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I am in a PhD program in a top US institution but my SO,family,friends are somewhere else. I am considering a thesis that would require minimal/no field or lab work. This would be a big compromise as I was hoping to do intensive field work but there is no funding for field work. I thought that a compromise would be that I can work on it remotely. I haven't mentioned yet to my advisor that I am home sick as we don't really connect on a personal level, but we have a good connection on a research level.

How do I approach my advisor saying that I would like to work remotely for 6 months out of the year? I have worked remotely before and it has always worked but I don't know how this type of setup is seen at a top tier US institution. How do I approach my advisor about this issue?

  • Both answers are equally satisfying and helpful, I wish I could pick both. – Herman Toothrot Jun 29 '14 at 12:34
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I would break this down into two parts. First, discuss your circumstances with your advisor and explain that you want to spend more time "at home", and ask how he feels about you working remotely. Go into the discussion with a concrete proposal for how the practicalities might work: how will you do your work? Do you have access to the resources you'll need? How will you stay in touch with your advisor/colleagues/the research community? Take on board any reservations your advisor might have; don't go into the discussion with too fixed an idea of what the "right" outcome is. Agree to review the arrangements once they've been tested for a while.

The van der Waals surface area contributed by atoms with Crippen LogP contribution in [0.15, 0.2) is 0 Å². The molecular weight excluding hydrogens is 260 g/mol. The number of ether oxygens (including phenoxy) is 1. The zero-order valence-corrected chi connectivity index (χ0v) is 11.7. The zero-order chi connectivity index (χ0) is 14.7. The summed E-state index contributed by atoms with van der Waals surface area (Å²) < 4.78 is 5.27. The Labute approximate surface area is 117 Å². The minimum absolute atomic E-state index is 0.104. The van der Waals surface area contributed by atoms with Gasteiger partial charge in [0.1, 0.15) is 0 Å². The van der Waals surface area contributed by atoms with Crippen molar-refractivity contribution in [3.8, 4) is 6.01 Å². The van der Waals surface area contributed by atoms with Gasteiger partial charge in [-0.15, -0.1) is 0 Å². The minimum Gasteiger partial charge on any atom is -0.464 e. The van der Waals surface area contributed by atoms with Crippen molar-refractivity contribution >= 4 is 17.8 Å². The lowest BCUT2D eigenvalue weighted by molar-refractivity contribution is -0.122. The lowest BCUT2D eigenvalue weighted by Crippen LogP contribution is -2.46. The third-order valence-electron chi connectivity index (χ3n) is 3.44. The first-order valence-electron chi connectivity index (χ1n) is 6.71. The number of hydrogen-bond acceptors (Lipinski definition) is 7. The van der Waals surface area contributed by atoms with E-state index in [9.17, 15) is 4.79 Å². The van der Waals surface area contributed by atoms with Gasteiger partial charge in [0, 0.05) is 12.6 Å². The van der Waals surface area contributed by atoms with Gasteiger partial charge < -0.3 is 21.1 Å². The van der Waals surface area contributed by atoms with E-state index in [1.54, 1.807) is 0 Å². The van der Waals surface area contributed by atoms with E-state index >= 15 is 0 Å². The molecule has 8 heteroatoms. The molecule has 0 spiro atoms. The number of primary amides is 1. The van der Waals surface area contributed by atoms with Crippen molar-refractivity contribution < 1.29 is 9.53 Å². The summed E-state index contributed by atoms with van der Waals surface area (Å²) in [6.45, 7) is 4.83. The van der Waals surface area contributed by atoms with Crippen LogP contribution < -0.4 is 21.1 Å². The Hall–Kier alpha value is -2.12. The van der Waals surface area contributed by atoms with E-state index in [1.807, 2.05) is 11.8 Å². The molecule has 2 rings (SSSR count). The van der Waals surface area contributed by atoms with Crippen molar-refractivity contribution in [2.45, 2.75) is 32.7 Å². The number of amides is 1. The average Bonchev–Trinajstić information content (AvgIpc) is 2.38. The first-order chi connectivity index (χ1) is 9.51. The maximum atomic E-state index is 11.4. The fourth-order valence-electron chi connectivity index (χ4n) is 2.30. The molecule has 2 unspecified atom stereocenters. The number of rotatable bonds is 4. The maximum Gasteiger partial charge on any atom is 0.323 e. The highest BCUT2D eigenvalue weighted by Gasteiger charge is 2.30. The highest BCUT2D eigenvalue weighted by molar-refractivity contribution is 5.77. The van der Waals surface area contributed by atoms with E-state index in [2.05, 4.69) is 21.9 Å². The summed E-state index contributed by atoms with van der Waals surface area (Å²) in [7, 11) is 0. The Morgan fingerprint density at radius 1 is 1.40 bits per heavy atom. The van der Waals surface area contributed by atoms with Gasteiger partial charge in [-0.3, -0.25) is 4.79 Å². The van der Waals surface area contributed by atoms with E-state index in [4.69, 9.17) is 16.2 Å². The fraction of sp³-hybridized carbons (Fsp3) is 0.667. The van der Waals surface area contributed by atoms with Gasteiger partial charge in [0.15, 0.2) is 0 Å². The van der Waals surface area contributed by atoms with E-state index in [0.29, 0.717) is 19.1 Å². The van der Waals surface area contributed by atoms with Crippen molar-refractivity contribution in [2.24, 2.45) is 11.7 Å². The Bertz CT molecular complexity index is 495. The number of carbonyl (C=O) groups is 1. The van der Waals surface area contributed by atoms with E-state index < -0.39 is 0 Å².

Once you have agreement in principle, then you can hash out the dates. I would try and start with relatively short stretches of remote working - a couple of weeks - to allow any teething problems/concerns (on either side) to be resolved. I suspect everyone will be happier if you can spend your six months away in short chunks, rather than in one big block. Also, recognise that your advisor may have reasons to want you present for certain occasions/portions of the year - involve him in your planning.

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I think you should aim for a shorter period at first, to show that it doesn't affect your productivity. My wife and I aim to both work remotely 25% of our time, to address the two-body problem. If each of us works remotely for two weeks every two months, that aim is fulfilled. A colleague of mine just returned from a 10-week remote work trip.

Six months, however, is very long to work remotely in one go. It is of course more expensive to work remotely in shorter segments, but if your advisor doesn't know yet whether it will work out, six months is too long. Explain that you are ultimately interested in working remotely up to half of the time. Propose to work remotely for 3-4 weeks first. Be available at any normal local time for your supervisor, even if that might mean inconvenient times on your end. After the remote work trip, return and evaluate how it went. Then propose to plan a longer remote-work trip, perhaps 10 weeks, and return again. If all goes well after a couple of 10-week blocks, you could bring up the idea for an extended six-month period.

The worst that can happen is that they say no, and you may have to find a different way. Perhaps they don't agree with 6 months in one block, but are fine with 3 2-month blocks spread over a year. It will cost more money, but it is safer in many ways too.

Good luck.

  • thanks, that sounds more reasonable, I think bringing up the 6 months right away it's too much. I think I should start by saying that I would like to extend my stay during the breaks. – Herman Toothrot May 29 '14 at 4:07

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